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The sticky wicket of gentrification

We're led to believe there's two camps on the issue of gentrification. One, is that it's a terrible thing, as it displaces people that are poorer and have lived in a neighborhood for years. The other view is that it's a good thing, as it portends the improvement of a city or neighborhood. Scott Doyon pens an interesting piece that personalizes it with his experience in Decatur, GA:

We wanted a place to put down roots, fix up an old house, and stay for the long haul. We were drawn by value — the kind of life we wanted at a price we could actually afford — and benefited from the fact that we were what demographers and real estate developers call risk oblivious — the lowest rung on the sequential ladder of neighborhood change. In short, we were too young, too clueless, and too enamored of the house and its physical context, to think much about crime, schools, race, class, investment potential or anything else.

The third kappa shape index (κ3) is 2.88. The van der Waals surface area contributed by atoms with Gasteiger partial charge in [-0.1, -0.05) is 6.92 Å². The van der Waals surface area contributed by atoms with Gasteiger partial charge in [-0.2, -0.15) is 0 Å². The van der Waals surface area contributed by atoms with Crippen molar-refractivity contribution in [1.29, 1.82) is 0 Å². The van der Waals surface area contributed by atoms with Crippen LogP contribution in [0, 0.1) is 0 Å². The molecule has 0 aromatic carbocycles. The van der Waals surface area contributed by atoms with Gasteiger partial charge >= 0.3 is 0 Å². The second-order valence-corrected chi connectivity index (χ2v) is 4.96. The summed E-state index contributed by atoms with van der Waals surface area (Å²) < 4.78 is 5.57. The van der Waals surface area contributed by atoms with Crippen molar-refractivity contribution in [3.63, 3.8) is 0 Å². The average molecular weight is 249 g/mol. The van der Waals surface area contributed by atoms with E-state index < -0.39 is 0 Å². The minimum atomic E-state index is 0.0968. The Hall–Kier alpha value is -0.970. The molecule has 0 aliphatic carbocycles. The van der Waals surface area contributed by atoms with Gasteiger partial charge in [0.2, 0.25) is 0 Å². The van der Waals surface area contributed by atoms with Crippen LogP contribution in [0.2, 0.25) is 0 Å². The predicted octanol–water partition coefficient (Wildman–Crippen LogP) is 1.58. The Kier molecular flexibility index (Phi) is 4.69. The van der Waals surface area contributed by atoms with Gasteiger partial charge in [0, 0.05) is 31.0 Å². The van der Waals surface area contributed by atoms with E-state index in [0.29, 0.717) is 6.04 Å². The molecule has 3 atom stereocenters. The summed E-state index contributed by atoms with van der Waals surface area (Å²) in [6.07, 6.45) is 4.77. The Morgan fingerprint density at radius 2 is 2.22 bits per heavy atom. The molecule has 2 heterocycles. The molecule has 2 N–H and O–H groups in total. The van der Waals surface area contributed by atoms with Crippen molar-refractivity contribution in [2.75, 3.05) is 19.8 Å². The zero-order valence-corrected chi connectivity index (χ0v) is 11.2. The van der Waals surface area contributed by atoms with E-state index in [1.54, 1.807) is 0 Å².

We stumbled into something that, in the years since, has served us well. So, does that make us gentrifiers?

...

That’s why, not so long ago, she (another new neighbor) had to sell that house and move on. The quality of life she helped create, and which subsequently enhanced the broader appeal of our neighborhood, ultimately conspired against her. Her years of effort were rewarded with an economic invitation to move on.

Of course, the appreciation she experienced on her property also allowed her to buy her next home outright. So, was she a gentrifier? Or was she a casualty?

Is it possible to be both?

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